On Wednesday, the social network published a white paper on this new right introduced by the DGMP. Facebook hopes to clarify some technical points with governments while saving time on the subject, quite skillfully.
How to transfer your data from Facebook to Twitter, Google, Snapchat or TikTok? What information can be moved? How to ensure their security during migration and, above all, who is responsible once the operation is completed?
Even Facebook doesn’t have all the answers. But Mark Zuckerberg’s platform still hopes to better define “data portability”, a new right born in May 2018 with the DGMP. More than a year after the entry into force of the European regulation, Facebook published its first white paper on the subject on Wednesday. The stated objective: “to launch the conversation” on this legal innovation, which is as important as it is difficult to apply.
Defined in Article 20 of the DGPS, data portability must allow consumers to migrate their information from one service (bank, telecom operator, social network, etc.) to another. The idea is to encourage competition and to create counterweights against the giants of the Web.
Weighing in on the debate
Certainly, this 21-page white paper raises more questions than it answers. But the document still makes it possible to identify Facebook’s position in the background. For the group of 2 billion users, migrating the entire navigation history would, for example, create an “operational burden” that is difficult for the smallest players to assume. Facebook also does not want to have to control the processing of data by the platform that receives it… In any case, text is a clever way for the social network to position itself as an actor open to regulation and dialogue, or even to “play the clock” by saving time.
Through this white paper, Facebook wants to gather the opinions of regulators, governments and NGOs before making concrete announcements. In the immediate future, Facebook will organize workshops in several countries around the world. “Not only is data transfer a risky business, it is also a subject that involves many regulators,” said Erin Egan, Vice President and Chief Privacy Officer of Facebook. So we make proposals and we want feedback. »
Although Facebook denies it, the initiative allows it to have an influence in the debate, but also to develop a more favourable regulation towards it. Since the Cambridge Analytica scandal, Facebook has been repeating that it needs a clear legal framework to work better.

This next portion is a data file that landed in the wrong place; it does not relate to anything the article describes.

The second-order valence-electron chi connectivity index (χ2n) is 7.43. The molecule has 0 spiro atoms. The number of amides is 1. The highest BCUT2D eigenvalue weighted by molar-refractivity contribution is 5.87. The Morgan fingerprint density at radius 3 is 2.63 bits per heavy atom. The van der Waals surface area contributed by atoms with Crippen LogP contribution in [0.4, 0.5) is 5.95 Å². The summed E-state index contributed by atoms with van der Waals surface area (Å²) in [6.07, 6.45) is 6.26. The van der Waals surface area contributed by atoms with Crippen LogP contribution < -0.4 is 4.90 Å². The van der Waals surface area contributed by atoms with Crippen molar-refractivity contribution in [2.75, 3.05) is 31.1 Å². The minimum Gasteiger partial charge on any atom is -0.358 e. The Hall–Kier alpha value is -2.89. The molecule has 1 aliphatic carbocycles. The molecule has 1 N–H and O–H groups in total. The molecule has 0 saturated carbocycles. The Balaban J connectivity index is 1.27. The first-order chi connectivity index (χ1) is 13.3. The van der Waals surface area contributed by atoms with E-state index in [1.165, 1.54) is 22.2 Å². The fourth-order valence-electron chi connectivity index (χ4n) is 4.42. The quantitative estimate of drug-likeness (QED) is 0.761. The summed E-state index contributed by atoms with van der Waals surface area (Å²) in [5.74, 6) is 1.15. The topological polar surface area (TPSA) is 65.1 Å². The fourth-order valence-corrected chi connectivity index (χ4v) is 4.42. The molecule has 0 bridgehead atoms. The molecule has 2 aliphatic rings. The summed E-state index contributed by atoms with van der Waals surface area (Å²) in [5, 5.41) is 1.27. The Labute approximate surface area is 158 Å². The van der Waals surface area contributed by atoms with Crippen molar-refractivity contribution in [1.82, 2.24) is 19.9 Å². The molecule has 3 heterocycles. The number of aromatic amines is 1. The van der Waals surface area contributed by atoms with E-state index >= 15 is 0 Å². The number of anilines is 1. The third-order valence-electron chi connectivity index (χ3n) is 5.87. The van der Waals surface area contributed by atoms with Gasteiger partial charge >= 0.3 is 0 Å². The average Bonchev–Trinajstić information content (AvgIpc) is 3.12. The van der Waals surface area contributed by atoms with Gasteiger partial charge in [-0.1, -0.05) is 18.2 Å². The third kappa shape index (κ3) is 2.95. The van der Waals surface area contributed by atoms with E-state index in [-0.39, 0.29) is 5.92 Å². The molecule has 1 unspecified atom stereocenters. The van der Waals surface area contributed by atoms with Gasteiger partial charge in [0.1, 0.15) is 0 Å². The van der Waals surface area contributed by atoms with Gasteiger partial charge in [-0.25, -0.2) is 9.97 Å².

The White Paper follows a speech by Mark Zuckerberg in the Washington Post at the end of March. The founder then called for “new regulations” in four areas: hate content, integrity of electoral votes, privacy and data portability. “If you share your data with one platform, then you have to be able to move it to another,” wrote the manager. This introduces choice for users, and encourages innovation and competition for developers. »
A new tool in October
Facebook did not wait for the DGMP to offer a form of portability. Its “Login” button allows third party sites such as Airbnb to retrieve information such as profile photos. Since 2010, users can also download all or only part of their information (posts, comments, likes…), keep them for a few days, then upload them to another platform.
But some associations, such as La Quadrature du Net, advocate full interoperability. This would allow a Messenger user to chat with a Twitter user, for example, in the same way that an Orange customer can call an SFR subscriber. “Without it, portability is absolutely useless, because we remain captive of the Gafam,” says Martin Drago, a lawyer with the association.
Facebook, on the other hand, recognizes that this tool is still too complex. “We are thinking about other tools for direct transfer,” says Erin Egan. We are open to anything. For example, “Facebook could launch” in October “a prototype to migrate photos directly to a competing site, as part of the Data Transfer Project, an initiative launched in 2018 that brings together all the Gafam.